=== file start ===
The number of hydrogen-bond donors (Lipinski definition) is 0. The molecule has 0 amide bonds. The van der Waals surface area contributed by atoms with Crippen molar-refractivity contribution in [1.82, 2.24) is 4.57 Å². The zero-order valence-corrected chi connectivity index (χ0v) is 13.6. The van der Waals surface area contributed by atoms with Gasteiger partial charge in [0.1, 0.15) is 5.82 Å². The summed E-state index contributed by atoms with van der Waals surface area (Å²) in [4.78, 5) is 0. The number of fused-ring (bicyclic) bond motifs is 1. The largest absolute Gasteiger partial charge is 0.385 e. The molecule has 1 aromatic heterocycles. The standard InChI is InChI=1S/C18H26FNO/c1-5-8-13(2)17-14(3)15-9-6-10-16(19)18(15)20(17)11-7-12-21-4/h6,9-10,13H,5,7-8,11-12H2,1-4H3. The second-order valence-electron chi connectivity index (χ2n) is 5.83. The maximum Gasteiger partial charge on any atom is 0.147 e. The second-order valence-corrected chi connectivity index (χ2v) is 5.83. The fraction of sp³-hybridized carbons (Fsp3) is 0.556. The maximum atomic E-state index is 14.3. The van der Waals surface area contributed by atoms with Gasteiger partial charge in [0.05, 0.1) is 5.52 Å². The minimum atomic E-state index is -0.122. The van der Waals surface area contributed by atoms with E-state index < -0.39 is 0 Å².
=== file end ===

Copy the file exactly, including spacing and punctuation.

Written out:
The number of hydrogen-bond donors (Lipinski definition) is 0. The molecule has 0 amide bonds. The van der Waals surface area contributed by atoms with Crippen molar-refractivity contribution in [1.82, 2.24) is 4.57 Å². The zero-order valence-corrected chi connectivity index (χ0v) is 13.6. The van der Waals surface area contributed by atoms with Gasteiger partial charge in [0.1, 0.15) is 5.82 Å². The summed E-state index contributed by atoms with van der Waals surface area (Å²) in [4.78, 5) is 0. The number of fused-ring (bicyclic) bond motifs is 1. The largest absolute Gasteiger partial charge is 0.385 e. The molecule has 1 aromatic heterocycles. The standard InChI is InChI=1S/C18H26FNO/c1-5-8-13(2)17-14(3)15-9-6-10-16(19)18(15)20(17)11-7-12-21-4/h6,9-10,13H,5,7-8,11-12H2,1-4H3. The second-order valence-electron chi connectivity index (χ2n) is 5.83. The maximum Gasteiger partial charge on any atom is 0.147 e. The second-order valence-corrected chi connectivity index (χ2v) is 5.83. The fraction of sp³-hybridized carbons (Fsp3) is 0.556. The maximum atomic E-state index is 14.3. The van der Waals surface area contributed by atoms with Gasteiger partial charge in [0.05, 0.1) is 5.52 Å². The minimum atomic E-state index is -0.122. The van der Waals surface area contributed by atoms with E-state index < -0.39 is 0 Å².